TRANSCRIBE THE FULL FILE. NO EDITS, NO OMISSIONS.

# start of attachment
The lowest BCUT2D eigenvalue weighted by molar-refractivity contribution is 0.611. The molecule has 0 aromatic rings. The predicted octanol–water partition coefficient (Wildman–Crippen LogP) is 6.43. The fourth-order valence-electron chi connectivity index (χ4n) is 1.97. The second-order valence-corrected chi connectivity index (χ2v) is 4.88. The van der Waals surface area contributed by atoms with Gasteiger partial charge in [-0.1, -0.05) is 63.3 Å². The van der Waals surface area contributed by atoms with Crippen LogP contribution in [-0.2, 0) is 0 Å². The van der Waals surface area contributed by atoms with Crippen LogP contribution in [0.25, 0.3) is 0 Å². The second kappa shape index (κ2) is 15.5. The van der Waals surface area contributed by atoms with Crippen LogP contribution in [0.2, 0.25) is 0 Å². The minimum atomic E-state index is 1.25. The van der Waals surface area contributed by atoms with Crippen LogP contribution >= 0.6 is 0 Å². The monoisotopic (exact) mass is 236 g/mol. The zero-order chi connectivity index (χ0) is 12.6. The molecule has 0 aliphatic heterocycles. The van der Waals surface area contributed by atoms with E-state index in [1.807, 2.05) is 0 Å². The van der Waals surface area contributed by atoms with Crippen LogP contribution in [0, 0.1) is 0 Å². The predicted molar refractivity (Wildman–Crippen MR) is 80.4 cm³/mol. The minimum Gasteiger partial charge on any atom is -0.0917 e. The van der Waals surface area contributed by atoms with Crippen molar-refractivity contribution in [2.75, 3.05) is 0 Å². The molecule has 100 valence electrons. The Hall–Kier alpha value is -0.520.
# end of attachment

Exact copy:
The lowest BCUT2D eigenvalue weighted by molar-refractivity contribution is 0.611. The molecule has 0 aromatic rings. The predicted octanol–water partition coefficient (Wildman–Crippen LogP) is 6.43. The fourth-order valence-electron chi connectivity index (χ4n) is 1.97. The second-order valence-corrected chi connectivity index (χ2v) is 4.88. The van der Waals surface area contributed by atoms with Gasteiger partial charge in [-0.1, -0.05) is 63.3 Å². The van der Waals surface area contributed by atoms with Crippen LogP contribution in [-0.2, 0) is 0 Å². The van der Waals surface area contributed by atoms with Crippen LogP contribution in [0.25, 0.3) is 0 Å². The second kappa shape index (κ2) is 15.5. The van der Waals surface area contributed by atoms with Crippen LogP contribution in [0.2, 0.25) is 0 Å². The minimum atomic E-state index is 1.25. The van der Waals surface area contributed by atoms with Crippen LogP contribution >= 0.6 is 0 Å². The monoisotopic (exact) mass is 236 g/mol. The zero-order chi connectivity index (χ0) is 12.6. The molecule has 0 aliphatic heterocycles. The van der Waals surface area contributed by atoms with E-state index in [1.807, 2.05) is 0 Å². The van der Waals surface area contributed by atoms with Crippen LogP contribution in [0, 0.1) is 0 Å². The predicted molar refractivity (Wildman–Crippen MR) is 80.4 cm³/mol. The minimum Gasteiger partial charge on any atom is -0.0917 e. The van der Waals surface area contributed by atoms with Crippen molar-refractivity contribution in [2.75, 3.05) is 0 Å². The molecule has 100 valence electrons. The Hall–Kier alpha value is -0.520.